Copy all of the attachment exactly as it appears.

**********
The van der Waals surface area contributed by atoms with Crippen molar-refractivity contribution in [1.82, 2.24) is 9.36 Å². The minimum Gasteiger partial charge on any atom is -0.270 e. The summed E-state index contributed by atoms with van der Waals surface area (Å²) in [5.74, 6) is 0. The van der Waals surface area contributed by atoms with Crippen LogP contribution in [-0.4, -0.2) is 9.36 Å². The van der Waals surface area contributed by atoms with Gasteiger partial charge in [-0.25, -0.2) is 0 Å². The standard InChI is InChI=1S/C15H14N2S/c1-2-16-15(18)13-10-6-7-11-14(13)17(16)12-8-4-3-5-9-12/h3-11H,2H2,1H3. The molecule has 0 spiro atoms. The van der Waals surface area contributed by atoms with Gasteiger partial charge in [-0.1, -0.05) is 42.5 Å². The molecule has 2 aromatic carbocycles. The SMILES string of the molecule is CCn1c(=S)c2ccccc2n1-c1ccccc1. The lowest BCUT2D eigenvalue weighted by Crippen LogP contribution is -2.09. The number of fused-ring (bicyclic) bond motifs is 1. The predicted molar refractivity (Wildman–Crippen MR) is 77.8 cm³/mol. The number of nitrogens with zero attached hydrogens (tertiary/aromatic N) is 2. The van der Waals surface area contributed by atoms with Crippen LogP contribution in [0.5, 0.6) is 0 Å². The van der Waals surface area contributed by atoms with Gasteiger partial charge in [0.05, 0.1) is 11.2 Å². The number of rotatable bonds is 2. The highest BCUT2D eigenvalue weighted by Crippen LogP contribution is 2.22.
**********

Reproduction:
The van der Waals surface area contributed by atoms with Crippen molar-refractivity contribution in [1.82, 2.24) is 9.36 Å². The minimum Gasteiger partial charge on any atom is -0.270 e. The summed E-state index contributed by atoms with van der Waals surface area (Å²) in [5.74, 6) is 0. The van der Waals surface area contributed by atoms with Crippen LogP contribution in [-0.4, -0.2) is 9.36 Å². The van der Waals surface area contributed by atoms with Gasteiger partial charge in [-0.25, -0.2) is 0 Å². The standard InChI is InChI=1S/C15H14N2S/c1-2-16-15(18)13-10-6-7-11-14(13)17(16)12-8-4-3-5-9-12/h3-11H,2H2,1H3. The molecule has 0 spiro atoms. The van der Waals surface area contributed by atoms with Gasteiger partial charge in [-0.1, -0.05) is 42.5 Å². The molecule has 2 aromatic carbocycles. The SMILES string of the molecule is CCn1c(=S)c2ccccc2n1-c1ccccc1. The lowest BCUT2D eigenvalue weighted by Crippen LogP contribution is -2.09. The number of fused-ring (bicyclic) bond motifs is 1. The predicted molar refractivity (Wildman–Crippen MR) is 77.8 cm³/mol. The number of nitrogens with zero attached hydrogens (tertiary/aromatic N) is 2. The van der Waals surface area contributed by atoms with Crippen LogP contribution in [0.5, 0.6) is 0 Å². The van der Waals surface area contributed by atoms with Gasteiger partial charge in [0.05, 0.1) is 11.2 Å². The number of rotatable bonds is 2. The highest BCUT2D eigenvalue weighted by Crippen LogP contribution is 2.22.